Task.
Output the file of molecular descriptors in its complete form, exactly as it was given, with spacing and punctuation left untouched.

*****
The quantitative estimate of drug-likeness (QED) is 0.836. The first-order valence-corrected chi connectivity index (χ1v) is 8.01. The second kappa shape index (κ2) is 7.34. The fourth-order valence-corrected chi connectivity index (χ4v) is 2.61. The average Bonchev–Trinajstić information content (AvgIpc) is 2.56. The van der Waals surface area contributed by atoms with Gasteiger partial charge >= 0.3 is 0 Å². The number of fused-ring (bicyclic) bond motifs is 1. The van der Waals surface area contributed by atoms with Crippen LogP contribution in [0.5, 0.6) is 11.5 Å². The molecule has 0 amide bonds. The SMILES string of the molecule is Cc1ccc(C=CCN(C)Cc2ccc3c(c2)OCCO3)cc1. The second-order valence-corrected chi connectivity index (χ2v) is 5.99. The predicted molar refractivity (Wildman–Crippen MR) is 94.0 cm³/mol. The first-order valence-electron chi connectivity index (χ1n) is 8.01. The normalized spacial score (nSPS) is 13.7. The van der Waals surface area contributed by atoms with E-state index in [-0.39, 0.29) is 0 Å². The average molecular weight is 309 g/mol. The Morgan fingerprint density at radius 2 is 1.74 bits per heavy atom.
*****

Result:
The quantitative estimate of drug-likeness (QED) is 0.836. The first-order valence-corrected chi connectivity index (χ1v) is 8.01. The second kappa shape index (κ2) is 7.34. The fourth-order valence-corrected chi connectivity index (χ4v) is 2.61. The average Bonchev–Trinajstić information content (AvgIpc) is 2.56. The van der Waals surface area contributed by atoms with Gasteiger partial charge >= 0.3 is 0 Å². The number of fused-ring (bicyclic) bond motifs is 1. The van der Waals surface area contributed by atoms with Crippen LogP contribution in [0.5, 0.6) is 11.5 Å². The molecule has 0 amide bonds. The SMILES string of the molecule is Cc1ccc(C=CCN(C)Cc2ccc3c(c2)OCCO3)cc1. The second-order valence-corrected chi connectivity index (χ2v) is 5.99. The predicted molar refractivity (Wildman–Crippen MR) is 94.0 cm³/mol. The first-order valence-electron chi connectivity index (χ1n) is 8.01. The normalized spacial score (nSPS) is 13.7. The van der Waals surface area contributed by atoms with E-state index in [-0.39, 0.29) is 0 Å². The average molecular weight is 309 g/mol. The Morgan fingerprint density at radius 2 is 1.74 bits per heavy atom.